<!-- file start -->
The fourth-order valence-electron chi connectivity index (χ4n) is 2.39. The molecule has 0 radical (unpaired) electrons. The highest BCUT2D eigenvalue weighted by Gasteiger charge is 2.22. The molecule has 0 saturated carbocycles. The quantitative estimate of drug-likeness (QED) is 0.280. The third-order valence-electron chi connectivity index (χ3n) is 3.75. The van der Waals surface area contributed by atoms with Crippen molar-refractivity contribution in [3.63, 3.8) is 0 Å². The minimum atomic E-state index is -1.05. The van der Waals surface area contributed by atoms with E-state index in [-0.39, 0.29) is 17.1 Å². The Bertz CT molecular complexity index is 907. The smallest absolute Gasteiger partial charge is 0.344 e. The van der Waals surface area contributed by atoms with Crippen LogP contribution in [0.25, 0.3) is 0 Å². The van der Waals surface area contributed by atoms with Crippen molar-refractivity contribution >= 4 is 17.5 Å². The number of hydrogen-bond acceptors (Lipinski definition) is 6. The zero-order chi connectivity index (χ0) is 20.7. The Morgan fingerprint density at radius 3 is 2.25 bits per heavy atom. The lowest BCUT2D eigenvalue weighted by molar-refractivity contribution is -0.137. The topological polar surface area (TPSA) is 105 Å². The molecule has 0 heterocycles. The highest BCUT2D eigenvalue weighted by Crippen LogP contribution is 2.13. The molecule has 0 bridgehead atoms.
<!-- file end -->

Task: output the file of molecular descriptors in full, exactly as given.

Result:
The fourth-order valence-electron chi connectivity index (χ4n) is 2.39. The molecule has 0 radical (unpaired) electrons. The highest BCUT2D eigenvalue weighted by Gasteiger charge is 2.22. The molecule has 0 saturated carbocycles. The quantitative estimate of drug-likeness (QED) is 0.280. The third-order valence-electron chi connectivity index (χ3n) is 3.75. The van der Waals surface area contributed by atoms with Crippen molar-refractivity contribution in [3.63, 3.8) is 0 Å². The minimum atomic E-state index is -1.05. The van der Waals surface area contributed by atoms with E-state index in [-0.39, 0.29) is 17.1 Å². The Bertz CT molecular complexity index is 907. The smallest absolute Gasteiger partial charge is 0.344 e. The van der Waals surface area contributed by atoms with Crippen LogP contribution in [0.25, 0.3) is 0 Å². The van der Waals surface area contributed by atoms with Crippen molar-refractivity contribution >= 4 is 17.5 Å². The number of hydrogen-bond acceptors (Lipinski definition) is 6. The zero-order chi connectivity index (χ0) is 20.7. The Morgan fingerprint density at radius 3 is 2.25 bits per heavy atom. The lowest BCUT2D eigenvalue weighted by molar-refractivity contribution is -0.137. The topological polar surface area (TPSA) is 105 Å². The molecule has 0 heterocycles. The highest BCUT2D eigenvalue weighted by Crippen LogP contribution is 2.13. The molecule has 0 bridgehead atoms.